John Yoswick is a freelance automotive writer based in Portland, Oregon, who has been writing about the collision industry since 1988. He is the editor of the weekly CRASH Network (for a free 4-week trial subscription, visit www.CrashNetwork.com).
He can be contacted at firstname.lastname@example.org
U.S. shop owner Jeff Beavers was at a cross-roads. His 7-year-old company, Car Crafters Collision Repair in Blue Ridge, Georgia, had grown steadily to the point of having annual sales of just over $1 million – but was somehow losing money.
State Farm’s foray into parts procurement. Growing dissatisfaction with direct repair programs. “Underwritten” initial estimates by insurers. These were among the most talked-about topics in the industry this past year. Here’s a quick review of the year through a collection of some of the most memorable, important, interesting or enlightening quotes heard around the industry during 2007.
What do you get when you ask the industry to list what they see as the key issues they’d like to see addressed?
The leaders and participants of the Collision Industry Conference (CIC) conducted just that exercise in recent weeks, and ended up with a list of nearly 600 issues submitted by more than 150 representatives of the collision repair, insurance and related segments of the industry.
If you didn't attend the Collision Industry Conference (CIC) and I-CAR annual meeting, both held in San Jose, California, in August, you may have missed out on some useful news and information shared at the meetings.
State Farm's new 'Select Service' program; a Texas court's upholding of a state law banning insurer-owned shops; the increasing percentage of vehicles being declared total losses; and the ongoing battle over the "right to repair" were among the most talked-about topics in the industry this past year.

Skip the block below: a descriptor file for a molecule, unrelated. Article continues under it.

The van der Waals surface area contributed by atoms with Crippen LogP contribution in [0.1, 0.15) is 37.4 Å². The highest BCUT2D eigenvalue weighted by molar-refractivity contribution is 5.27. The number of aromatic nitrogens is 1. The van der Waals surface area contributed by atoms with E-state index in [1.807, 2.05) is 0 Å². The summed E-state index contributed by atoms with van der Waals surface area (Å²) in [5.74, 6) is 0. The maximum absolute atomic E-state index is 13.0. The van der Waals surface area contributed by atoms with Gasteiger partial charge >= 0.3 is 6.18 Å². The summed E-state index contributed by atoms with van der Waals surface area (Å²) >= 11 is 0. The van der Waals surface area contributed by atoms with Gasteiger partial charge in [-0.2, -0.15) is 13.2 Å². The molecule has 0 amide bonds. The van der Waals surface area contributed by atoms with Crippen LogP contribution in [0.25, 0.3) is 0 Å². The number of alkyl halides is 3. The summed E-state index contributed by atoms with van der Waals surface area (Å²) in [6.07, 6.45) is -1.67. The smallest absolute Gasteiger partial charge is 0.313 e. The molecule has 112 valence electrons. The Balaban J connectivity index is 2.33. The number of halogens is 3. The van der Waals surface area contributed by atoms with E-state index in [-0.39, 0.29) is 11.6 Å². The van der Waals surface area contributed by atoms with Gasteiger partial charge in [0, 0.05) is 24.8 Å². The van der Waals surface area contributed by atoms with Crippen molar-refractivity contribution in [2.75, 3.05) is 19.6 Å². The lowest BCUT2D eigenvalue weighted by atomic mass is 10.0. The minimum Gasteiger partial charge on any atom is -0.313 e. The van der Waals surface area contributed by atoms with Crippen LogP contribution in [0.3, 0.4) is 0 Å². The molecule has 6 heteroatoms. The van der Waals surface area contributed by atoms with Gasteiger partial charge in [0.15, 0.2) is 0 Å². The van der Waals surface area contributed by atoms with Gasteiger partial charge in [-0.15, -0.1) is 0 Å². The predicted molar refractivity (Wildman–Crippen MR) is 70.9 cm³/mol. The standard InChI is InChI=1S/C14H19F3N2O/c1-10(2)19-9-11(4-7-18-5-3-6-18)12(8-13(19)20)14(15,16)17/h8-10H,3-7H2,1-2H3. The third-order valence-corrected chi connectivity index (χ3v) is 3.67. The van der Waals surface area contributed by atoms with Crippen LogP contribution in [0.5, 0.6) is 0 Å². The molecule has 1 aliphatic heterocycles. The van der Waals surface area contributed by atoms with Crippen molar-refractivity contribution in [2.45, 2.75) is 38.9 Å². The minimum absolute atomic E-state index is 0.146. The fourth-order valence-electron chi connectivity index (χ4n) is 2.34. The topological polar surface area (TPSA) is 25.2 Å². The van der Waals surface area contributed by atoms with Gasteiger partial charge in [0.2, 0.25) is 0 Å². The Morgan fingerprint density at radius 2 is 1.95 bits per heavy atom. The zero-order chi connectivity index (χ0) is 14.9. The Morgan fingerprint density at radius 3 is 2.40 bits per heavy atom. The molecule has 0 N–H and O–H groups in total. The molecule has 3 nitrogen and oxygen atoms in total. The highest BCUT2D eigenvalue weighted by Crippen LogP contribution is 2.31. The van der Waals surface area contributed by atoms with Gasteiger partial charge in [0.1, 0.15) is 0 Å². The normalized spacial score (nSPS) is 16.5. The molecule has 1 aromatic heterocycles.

If refinish labor times on repaired panels are going to be adjusted from those in the estimating systems - something 96 percent of shops say they have seen insurers do - the printed copy of the estimate should show what the original labor time is.
A committee of the Collision Industry Conference (CIC) is taking a different approach to the long-standing battle between shops and insurers over "featheredge, prime and block" by defining where body work ends and paint work begins.
That notation on every paint can in your shop that says, "For Professional Use Only," may soon hold some real meaning according to early indications about rule-making currently underway by the federal Environmental Protection Agency (EPA).
In its second year in its new home, the 2005 International Autobody Congress and Exposition (NACE) offered attendees about 75 classes, the return of the NACE welcome party, a keynote address by former New York City Mayor Rudy Giuliani, and the opportunity to attend two other larger automotive aftermarket trade shows also being held in Las Vegas.
After last year's I-CAR 25th annual meeting, which very much focused on the training organization's successful history, this year's event focused more on the future than on the past 12 months, which one board member termed "its most challenging year ever."
The multi-association task force created to address repairer concerns about how the estimating database companies operate reported on its early progress in April and defended its decision to include insurers in the process.
From "unintentional fraud" to "estimating database abuse" and the added costs created by the lack of standardization among direct repair programs, the Collision Industry Conference (CIC) plans to address a wide range of topics in 2004.
At the last International Autobody Congress and Exposition (NACE) expected to be held anywhere other than Las Vegas, attendees had an opportunity in early December to enjoy a welcome party at Universal CityWalk in Orlando, Florida, participate in 45 educational sessions, hear a keynote address from news commentator Bill O'Reilly, and browse a 176,000-sq.-ft. trade show featuring 488 companies.